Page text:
With a note of rhyme, Martin "Dr. Toon" Goodman pays tribute to the last surviving member of Disney's Nine Old Men.
He watched the yellow leaves drift from the trees; 'twas HalloweenCartoonish costumes skipping down the street Brought a smile this birthday, sad yet sweet, The ninety-fifth such day the man had seen.
There, a child dressed as Mickey, black ears globed against the sky --In his mind, the wheels turned, the old train huffed; He held aloft an ancient hand, worn and scuffed, And gave a laugh that melted to a sigh.
Lifting a pencil sitting by his cuff, With that leathered hand began to lightly draw. Until that famous mouse he shortly saw. "Good enough," he whispered, "Still good enough."
Sitting back, his deep-lined eyes closed in repose. Drifting back through time, as dark as inkThat drew his perfect lines on countless cels; he tried to thinkOf how it all began, this life he chose.
His first drawing? It was a charming trainHis name printed neatly on the sideEncouraged in his eager child's pride, He sketched and drew again and yet again
When a man, in Stanford's ivied hallsThe brush and paint a magic shadow castUpon him as he learned of masters pastArt became his life, his love, his call.
The days of college passed, his painter's eyeWas shared with one Frank Thomas, a campus friendLittle could they know that fate would sendThat friendship to a fame that could not die.
When the days of art school were no more, He sought to find a living in his artWhen none did fit the passions of his heart, He followed Frank on through Walt Disney's door
At Fred Moore's side he toiled day and nightStriving to make his drawings feel and act, To move, reveal an inner life, react, Learning his craft, he helped to craft Snow White.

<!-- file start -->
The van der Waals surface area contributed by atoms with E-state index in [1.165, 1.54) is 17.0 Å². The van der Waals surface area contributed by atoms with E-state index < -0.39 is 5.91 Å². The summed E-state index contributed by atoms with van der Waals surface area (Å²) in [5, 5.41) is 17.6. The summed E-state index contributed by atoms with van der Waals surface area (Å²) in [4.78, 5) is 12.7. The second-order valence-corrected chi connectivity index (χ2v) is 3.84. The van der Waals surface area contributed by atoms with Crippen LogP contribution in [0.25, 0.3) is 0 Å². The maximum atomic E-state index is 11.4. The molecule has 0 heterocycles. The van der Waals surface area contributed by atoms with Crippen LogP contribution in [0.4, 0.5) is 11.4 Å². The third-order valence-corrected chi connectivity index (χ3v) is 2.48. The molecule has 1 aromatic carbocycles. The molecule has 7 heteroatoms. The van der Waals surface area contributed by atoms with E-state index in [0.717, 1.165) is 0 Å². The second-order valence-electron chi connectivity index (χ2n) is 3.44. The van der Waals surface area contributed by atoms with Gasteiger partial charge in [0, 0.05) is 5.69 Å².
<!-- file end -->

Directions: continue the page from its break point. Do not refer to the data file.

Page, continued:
And there, between dwarfs seeking to be born, Classes, training, practice that consumed the hours, Enthralled by animation's skill and powers, He pledged himself to master it, and thus forsworn,
His talent shone, and Walt could not denyThe forms and faces that young Ollie drew Were poems of structure rare and emotions true. The time had come to set the standard high.
Pinocchio was Walt's first challenge, then centaurettesThat pranced through Fantasia. Better stillWas Disney's gracious bow to Ollie's skill: A leader's role in Bambi, proof of challenge met.
When that film, lovely and beloved, was seen, There was no doubt an artist was in bloom; A brilliant weaver on animation's loom, Entrancing viewers across the silver screen.
There came a war, a strike, unsettled daysThrough it all, his pencil, sturdy as a shieldDrew steadily; more genius was revealedEven in those times of disarray.
Brer Rabbit, Peter, Alice, many moreWere born from him, and so his legend grew. Beside him, eight great Disney artists whoMade animation greater than before.
His friend Frank Thomas, most beloved of all, Eric Larson, Marc Davis, Ward Kimball, John Lounsberry; the others, minds and fingers nimble: Woolie Reitherman, Les Clark, and Milt Kahl
Upon these men Walt Disney staked his trustHis "Nine Old Men" this cadre soon becameTheir names now ring with everlasting fameWhile works of lesser men have turned to dust.